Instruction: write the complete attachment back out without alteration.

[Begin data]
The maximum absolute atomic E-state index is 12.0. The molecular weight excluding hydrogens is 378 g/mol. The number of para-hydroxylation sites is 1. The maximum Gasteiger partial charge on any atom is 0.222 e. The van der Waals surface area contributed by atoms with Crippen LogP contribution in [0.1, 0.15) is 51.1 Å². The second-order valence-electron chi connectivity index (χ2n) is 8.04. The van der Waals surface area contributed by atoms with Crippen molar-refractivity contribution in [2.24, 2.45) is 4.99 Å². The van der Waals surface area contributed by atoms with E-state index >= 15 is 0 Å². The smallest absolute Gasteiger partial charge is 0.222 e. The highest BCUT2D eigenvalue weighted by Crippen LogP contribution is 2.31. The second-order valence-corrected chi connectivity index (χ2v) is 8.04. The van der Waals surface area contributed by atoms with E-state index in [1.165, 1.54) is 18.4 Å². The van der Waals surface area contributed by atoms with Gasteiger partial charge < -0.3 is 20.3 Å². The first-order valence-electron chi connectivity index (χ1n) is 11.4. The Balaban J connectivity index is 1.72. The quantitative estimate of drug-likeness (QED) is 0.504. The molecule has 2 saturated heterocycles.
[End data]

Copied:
The maximum absolute atomic E-state index is 12.0. The molecular weight excluding hydrogens is 378 g/mol. The number of para-hydroxylation sites is 1. The maximum Gasteiger partial charge on any atom is 0.222 e. The van der Waals surface area contributed by atoms with Crippen LogP contribution in [0.1, 0.15) is 51.1 Å². The second-order valence-electron chi connectivity index (χ2n) is 8.04. The van der Waals surface area contributed by atoms with Crippen molar-refractivity contribution in [2.24, 2.45) is 4.99 Å². The van der Waals surface area contributed by atoms with E-state index >= 15 is 0 Å². The smallest absolute Gasteiger partial charge is 0.222 e. The highest BCUT2D eigenvalue weighted by Crippen LogP contribution is 2.31. The second-order valence-corrected chi connectivity index (χ2v) is 8.04. The van der Waals surface area contributed by atoms with E-state index in [1.165, 1.54) is 18.4 Å². The van der Waals surface area contributed by atoms with Gasteiger partial charge < -0.3 is 20.3 Å². The first-order valence-electron chi connectivity index (χ1n) is 11.4. The Balaban J connectivity index is 1.72. The quantitative estimate of drug-likeness (QED) is 0.504. The molecule has 2 saturated heterocycles.